1) Become a certified residential or certified general appraiser (licensed appraisers are a tiny segment already)
2) Make sure you’re well-suited to specialize in luxury appraisal (don’t wear the same shirt you used to change the oil in your car)
3) Familiarize yourself with the luxury home market(develop local market knowledge which takes years)
4) Earn a professional designation (get the CLHA designation today!)
5) Get started as a luxury real estate appraiser (find wealthy attorneys to give you business)

In other words, this new designation conveys the appraiser’s luxury expertise to the world. But it can’t!

In reality, many appraisers don’t understand that the organization creating the designation has to spend a lot of money market the designation’s brand, or the consumer will place no value in it. And appraisal organizations have never demonstrated adeptness at doing so, largely because it is too freaking expensive. Early on, appraisal designations did mean something, but with the advent of appraiser licensing/certification and the proliferation of new designations as largely revenue opportunities, their effectiveness for generating new business is severely limited, except perhaps within the old guard of the profession itself.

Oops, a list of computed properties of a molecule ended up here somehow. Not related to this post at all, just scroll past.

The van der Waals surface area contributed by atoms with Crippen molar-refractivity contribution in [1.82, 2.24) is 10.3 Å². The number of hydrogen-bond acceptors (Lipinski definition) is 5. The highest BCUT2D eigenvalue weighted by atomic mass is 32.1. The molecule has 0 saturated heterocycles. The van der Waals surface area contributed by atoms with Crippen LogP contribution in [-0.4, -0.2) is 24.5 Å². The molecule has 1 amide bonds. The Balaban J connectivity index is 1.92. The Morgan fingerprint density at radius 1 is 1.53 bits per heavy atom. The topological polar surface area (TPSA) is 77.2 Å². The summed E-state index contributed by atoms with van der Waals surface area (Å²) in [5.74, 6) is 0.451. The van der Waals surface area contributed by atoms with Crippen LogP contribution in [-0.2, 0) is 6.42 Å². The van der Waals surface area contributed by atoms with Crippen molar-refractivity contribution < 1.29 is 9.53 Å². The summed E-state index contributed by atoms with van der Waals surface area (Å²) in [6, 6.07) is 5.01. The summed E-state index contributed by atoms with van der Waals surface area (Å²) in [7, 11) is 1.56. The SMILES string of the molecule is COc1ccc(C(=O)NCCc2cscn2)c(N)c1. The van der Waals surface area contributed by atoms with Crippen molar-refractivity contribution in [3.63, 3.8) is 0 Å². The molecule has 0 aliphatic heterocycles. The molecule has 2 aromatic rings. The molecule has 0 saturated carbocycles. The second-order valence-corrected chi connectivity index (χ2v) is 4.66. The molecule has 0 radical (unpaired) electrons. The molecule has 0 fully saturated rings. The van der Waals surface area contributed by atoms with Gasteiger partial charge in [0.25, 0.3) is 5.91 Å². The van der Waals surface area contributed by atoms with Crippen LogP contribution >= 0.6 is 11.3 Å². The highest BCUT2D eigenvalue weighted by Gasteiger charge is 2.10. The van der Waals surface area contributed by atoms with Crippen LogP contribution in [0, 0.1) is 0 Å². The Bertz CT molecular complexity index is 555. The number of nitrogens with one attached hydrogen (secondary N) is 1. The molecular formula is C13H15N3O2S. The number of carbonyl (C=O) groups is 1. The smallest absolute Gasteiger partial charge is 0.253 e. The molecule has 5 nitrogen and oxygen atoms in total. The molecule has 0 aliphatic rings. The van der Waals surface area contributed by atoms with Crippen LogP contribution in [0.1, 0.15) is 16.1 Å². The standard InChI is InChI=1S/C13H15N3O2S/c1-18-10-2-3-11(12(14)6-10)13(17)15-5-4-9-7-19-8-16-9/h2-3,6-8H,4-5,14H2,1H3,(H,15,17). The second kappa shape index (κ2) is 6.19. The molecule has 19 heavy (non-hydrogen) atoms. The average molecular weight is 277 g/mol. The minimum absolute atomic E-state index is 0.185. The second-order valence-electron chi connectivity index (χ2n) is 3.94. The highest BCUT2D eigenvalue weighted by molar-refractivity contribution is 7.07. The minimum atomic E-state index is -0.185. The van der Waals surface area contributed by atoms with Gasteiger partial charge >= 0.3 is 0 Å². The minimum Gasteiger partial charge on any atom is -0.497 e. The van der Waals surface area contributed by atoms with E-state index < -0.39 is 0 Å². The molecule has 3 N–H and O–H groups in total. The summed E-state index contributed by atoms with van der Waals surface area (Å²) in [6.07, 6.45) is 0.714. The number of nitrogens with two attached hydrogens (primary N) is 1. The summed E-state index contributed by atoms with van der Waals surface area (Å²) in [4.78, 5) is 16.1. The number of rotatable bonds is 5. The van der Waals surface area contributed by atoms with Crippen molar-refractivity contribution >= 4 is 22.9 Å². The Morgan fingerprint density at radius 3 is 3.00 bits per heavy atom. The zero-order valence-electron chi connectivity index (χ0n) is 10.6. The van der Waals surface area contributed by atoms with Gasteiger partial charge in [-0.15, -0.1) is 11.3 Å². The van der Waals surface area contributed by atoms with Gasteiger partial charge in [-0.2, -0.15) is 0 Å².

OFT (One Final Thought)

Totally.


Brilliant Idea #1

If you need something rock solid in your life (particularly on Friday afternoons) and someone forwarded this to you, or you think you already subscribed, sign up here for these weekly Housing Notes. And be sure to share with a friend or colleague if you enjoy them because:

  • They’ll stick the landing;
  • You’ll venture onto the internet;
  • And I’ll market a new appraisal designation.

Brilliant Idea #2

You’re obviously full of insights and ideas as a reader of Housing Notes. I appreciate every email I receive and it helps me craft the next week’s Housing Note.

See you next week.

Jonathan J. Miller, CRP, CRE, Member of RAC
President/CEO
Miller Samuel Inc.
Real Estate Appraisers & Consultants
Matrix Blog @jonathanmiller

Reads, Listens and Visuals I Enjoyed

My New Content, Research and Mentions

Recently Published Elliman Market Reports

Appraisal Related Reads

Extra Curricular Reads


November 15, 2019

Housing Weakness Is More Rental Than Sentimental